Back in the old days there was no such thing as having a plan on something called a file.
You had your plans on something called paper, big sheets of paper that had to be roll up and bound with a rubber band in order to carry around to subcontractors and suppliers and bankers and everyone else involved in the process of getting quotes and prices and calculations and financing and permitting.
In the old days there was a lot of driving around town passing out and then gathering up the house plans.
Now days the plan is passed around with the touch of a few buttons via email to all those involved.
The Pdf is what you are buying here because it is all that is necessary for now. When the time comes and you need the plans in hand on paper, it is easy to email or hand-deliver the file to a print shop like Kinko’s and get as many copies as you need.
Printed at 100%. the plans are 2′ x 3′ and at 1/4″ scale.
Printed at 50% they are at 1/8″ scale.
SKETCHUP AND LAYOUT FILES AVAILABLE
I am a laborer who learned how to frame and then learned how build and then learned how to draft plans by hand and then by Sketchup.
I did not and never plan to learn CAD. When I had to make the jump from hand drafting to computer drafting, I chose to learn Sketchup because it looked fun and CAD did not.
Sketchup is fun and hugely popular around the world. Each of these designs has a full Sketchup 3d model that can be accessed with Sketchup Free and a Layout file which needs Sketchup Pro to open.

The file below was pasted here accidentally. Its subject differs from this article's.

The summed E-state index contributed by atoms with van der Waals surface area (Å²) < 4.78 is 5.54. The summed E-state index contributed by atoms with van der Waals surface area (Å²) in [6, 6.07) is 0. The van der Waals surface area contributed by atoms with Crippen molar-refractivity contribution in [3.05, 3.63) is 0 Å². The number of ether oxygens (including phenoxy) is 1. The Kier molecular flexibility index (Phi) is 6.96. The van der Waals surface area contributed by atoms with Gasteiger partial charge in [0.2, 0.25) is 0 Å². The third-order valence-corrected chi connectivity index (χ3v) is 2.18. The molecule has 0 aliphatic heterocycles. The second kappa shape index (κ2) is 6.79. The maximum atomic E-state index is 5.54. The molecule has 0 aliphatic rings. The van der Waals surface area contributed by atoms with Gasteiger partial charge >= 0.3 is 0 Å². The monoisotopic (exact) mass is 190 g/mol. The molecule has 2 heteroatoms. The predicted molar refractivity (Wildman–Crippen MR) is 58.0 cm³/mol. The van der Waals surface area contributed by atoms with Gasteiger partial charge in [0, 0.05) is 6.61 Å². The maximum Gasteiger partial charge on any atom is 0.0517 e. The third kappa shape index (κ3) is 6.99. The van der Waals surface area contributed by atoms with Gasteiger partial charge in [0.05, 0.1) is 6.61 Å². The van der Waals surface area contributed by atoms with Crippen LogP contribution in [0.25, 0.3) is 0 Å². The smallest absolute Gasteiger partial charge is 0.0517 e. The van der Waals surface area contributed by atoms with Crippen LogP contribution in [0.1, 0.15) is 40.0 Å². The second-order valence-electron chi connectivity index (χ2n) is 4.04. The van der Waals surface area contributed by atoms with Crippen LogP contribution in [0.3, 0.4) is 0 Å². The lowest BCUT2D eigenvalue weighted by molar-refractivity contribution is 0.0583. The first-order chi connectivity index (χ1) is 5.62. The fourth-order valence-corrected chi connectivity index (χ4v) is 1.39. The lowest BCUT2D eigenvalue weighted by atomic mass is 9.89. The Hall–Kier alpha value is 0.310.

WILL MY PLANS EASILY GET PERMITTED IN YOUR NECK OF THE WOODS?
Conservatively, I would say the answer is to not count on it, but I would add there is at least a 50-50 chance they will.
I can only tell you that they all did in my neck of the woods which is Eastern Washington and Northern Idaho. For the most part, our planning departments are fairly easy-going compared to what I have heard of in other parts of the country.
In one of God’s more favored parts of America, where I live, we are not beleaguered by high winds nor shaky ground. If you live in a less tranquil region, my plans will likely require engineering, but that is not a deal breaker.
Even in our area, sometimes my client will want a design with too much glass or too high of walls for the plans to sail through the permitting process without some structural engineering.
Once we have gone through the process of coming up with the perfect design and produced plans that a general contractor can bid and build from, my client then gives the plans to a structural engineer who does their work to it. It is actually a very common step in custom home building.